Nvidia could face antitrust charges in France as 'the risk of abuse by chip providers' scrutinised by competition authority

Nvidia RTX 4080 Super Founders Edition graphics card
(Image credit: Future)

Nvidia is under the watchful eye of the French competition authority, Autorité de la concurrence, and may face charges for alleged anti-competitive practices, Reuters suggests.

The report from Reuters claims the Autorité will lay out charges against the graphics card giant, citing people with direct knowledge of the matter. The exact details of any charges have not been made public yet, though will likely regard "allegedly anti-competitive practices."

The Autorité has already had one bust-up with Nvidia—an impromptu raid of Nvidia's offices in September last year. According to a press release by the Autorité, which doesn't name Nvidia directly, a raid was carried out "at the premises of a company suspected of having implemented anticompetitive practices in the graphics cards sector."

A new report from the Autorité published last Friday outlines the authority's causes for concern in another sector: generative artificial intelligence. In which, Nvidia is name dropped at multiple points. 

Nvidia is cited in the report as one of a handful of "major digital companies", including Amazon, Apple, Meta and Nvidia. Microsoft and Google-owner Alphabet are separately noted as the biggest players. It's the only "IT component supplier" specifically noted in the report, however.

The report goes on to outline various competition risks in the sector. There's only one that mentions Nvidia by name, "the risk of abuse by chip providers."  

Here's that section in full:

"The Autorité found a number of potential risks, such as price fixing, production restrictions, unfair contractual conditions and discriminatory behaviour. Concern was also expressed regarding the sector's dependence on Nvidia's CUDA chip programming software (the only one that is 100% compatible with the GPUs that have become essential for accelerated computing). Recent announcements of Nvidia's investments in AI-focused cloud service providers such as CoreWeave are also raising concerns.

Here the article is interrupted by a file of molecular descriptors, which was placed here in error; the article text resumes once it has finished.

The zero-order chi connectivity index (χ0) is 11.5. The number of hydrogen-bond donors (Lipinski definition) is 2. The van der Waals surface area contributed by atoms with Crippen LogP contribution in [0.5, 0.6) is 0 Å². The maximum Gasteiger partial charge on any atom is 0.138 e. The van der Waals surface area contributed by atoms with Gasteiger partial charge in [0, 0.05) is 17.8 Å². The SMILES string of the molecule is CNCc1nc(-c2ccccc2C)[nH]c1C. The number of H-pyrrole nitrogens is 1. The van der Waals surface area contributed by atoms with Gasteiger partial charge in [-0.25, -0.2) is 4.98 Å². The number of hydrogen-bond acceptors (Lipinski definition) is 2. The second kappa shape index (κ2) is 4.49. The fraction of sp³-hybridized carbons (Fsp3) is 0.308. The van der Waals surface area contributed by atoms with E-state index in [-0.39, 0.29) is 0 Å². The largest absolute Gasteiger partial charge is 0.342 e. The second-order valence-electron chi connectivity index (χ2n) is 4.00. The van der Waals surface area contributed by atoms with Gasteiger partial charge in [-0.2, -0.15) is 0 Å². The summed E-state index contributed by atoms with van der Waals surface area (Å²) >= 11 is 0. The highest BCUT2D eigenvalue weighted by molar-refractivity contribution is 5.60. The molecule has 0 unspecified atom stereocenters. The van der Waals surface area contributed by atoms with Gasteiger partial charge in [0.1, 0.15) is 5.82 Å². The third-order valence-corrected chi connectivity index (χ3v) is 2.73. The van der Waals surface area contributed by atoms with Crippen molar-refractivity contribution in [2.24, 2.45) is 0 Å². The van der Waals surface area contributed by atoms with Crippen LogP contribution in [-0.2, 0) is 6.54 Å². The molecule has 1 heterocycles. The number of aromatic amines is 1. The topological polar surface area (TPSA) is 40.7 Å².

"The graphics card sector, which was the target of an unannounced inspection in September 2023, is being closely scrutinised by the Autorité’s Investigation Services."

Images of Nvidia's Blackwell GPU from GTC.

Nvidia's latest Blackwell GPU architecture. (Image credit: Nvidia)

It would appear that Nvidia is of particular concern for the Autorité. It is, after all, a significant market leader in AI and graphics cards. It commands a significant share of the gaming graphics card market—the latest Steam Hardware Survey gives us a rough idea of its dominance at 76% of the market. 

Your next upgrade

Nvidia RTX 4070 and RTX 3080 Founders Edition graphics cards

(Image credit: Future)

Best CPU for gaming: The top chips from Intel and AMD.
Best gaming motherboard: The right boards.
Best graphics card: Your perfect pixel-pusher awaits.
Best SSD for gaming: Get into the game ahead of the rest.

That lead is also seen in the AI business. It's estimated that Nvidia controls anywhere from 70–95% of the AI hardware market. Even taking the lowest estimations, Nvidia is in charge. 

Though Nvidia does face competition in AI hardware and the gaming graphics business. Intel and AMD offer competition in both markets and there are specific accelerators utilised in AI operations, such as Google's TPU, which is also mentioned in the report as sufficient alternative to the green team's gear. 

Likewise, the report notes "alternatives to Nvidia's CUDA software are also beginning to emerge," which appears as a nod presumably to ROCm from AMD or OneAPI from Intel—both of which claim to be more open, and therefore more viable long-term, alternatives to CUDA. CUDA still remains the number one draft today, however.

Jacob Ridley
Senior Hardware Editor

Jacob earned his first byline writing for his own tech blog. From there, he graduated to professionally breaking things as hardware writer at PCGamesN, and would go on to run the team as hardware editor. Since then he's joined PC Gamer's top staff as senior hardware editor, where he spends his days reporting on the latest developments in the technology and gaming industries and testing the newest PC components.